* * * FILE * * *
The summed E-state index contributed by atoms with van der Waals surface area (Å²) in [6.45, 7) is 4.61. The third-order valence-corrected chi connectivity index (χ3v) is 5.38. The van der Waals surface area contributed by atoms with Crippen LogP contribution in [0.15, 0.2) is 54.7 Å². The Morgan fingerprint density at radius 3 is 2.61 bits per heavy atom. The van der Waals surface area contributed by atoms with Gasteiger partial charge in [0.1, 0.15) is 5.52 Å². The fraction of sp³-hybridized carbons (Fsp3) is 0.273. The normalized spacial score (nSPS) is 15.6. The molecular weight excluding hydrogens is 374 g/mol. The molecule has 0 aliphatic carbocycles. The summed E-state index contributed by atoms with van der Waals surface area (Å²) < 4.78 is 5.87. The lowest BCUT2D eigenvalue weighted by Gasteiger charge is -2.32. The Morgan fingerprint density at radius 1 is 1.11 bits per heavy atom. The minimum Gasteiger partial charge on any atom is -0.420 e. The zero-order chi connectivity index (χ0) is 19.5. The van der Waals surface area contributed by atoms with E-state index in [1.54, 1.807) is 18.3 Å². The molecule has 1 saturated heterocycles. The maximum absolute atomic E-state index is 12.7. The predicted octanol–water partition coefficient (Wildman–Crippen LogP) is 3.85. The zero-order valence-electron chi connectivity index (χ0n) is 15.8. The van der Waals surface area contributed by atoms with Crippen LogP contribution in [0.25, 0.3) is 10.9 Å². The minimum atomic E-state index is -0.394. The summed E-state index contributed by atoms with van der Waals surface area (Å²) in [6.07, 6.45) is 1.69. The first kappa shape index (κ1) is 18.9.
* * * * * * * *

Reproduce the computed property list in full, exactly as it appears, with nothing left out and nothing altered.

The summed E-state index contributed by atoms with van der Waals surface area (Å²) in [6.45, 7) is 4.61. The third-order valence-corrected chi connectivity index (χ3v) is 5.38. The van der Waals surface area contributed by atoms with Crippen LogP contribution in [0.15, 0.2) is 54.7 Å². The Morgan fingerprint density at radius 3 is 2.61 bits per heavy atom. The van der Waals surface area contributed by atoms with Gasteiger partial charge in [0.1, 0.15) is 5.52 Å². The fraction of sp³-hybridized carbons (Fsp3) is 0.273. The normalized spacial score (nSPS) is 15.6. The molecular weight excluding hydrogens is 374 g/mol. The molecule has 0 aliphatic carbocycles. The summed E-state index contributed by atoms with van der Waals surface area (Å²) < 4.78 is 5.87. The lowest BCUT2D eigenvalue weighted by Gasteiger charge is -2.32. The Morgan fingerprint density at radius 1 is 1.11 bits per heavy atom. The minimum Gasteiger partial charge on any atom is -0.420 e. The zero-order chi connectivity index (χ0) is 19.5. The van der Waals surface area contributed by atoms with E-state index in [1.54, 1.807) is 18.3 Å². The molecule has 1 saturated heterocycles. The maximum absolute atomic E-state index is 12.7. The predicted octanol–water partition coefficient (Wildman–Crippen LogP) is 3.85. The zero-order valence-electron chi connectivity index (χ0n) is 15.8. The van der Waals surface area contributed by atoms with Crippen LogP contribution in [0.25, 0.3) is 10.9 Å². The minimum atomic E-state index is -0.394. The summed E-state index contributed by atoms with van der Waals surface area (Å²) in [6.07, 6.45) is 1.69. The first kappa shape index (κ1) is 18.9.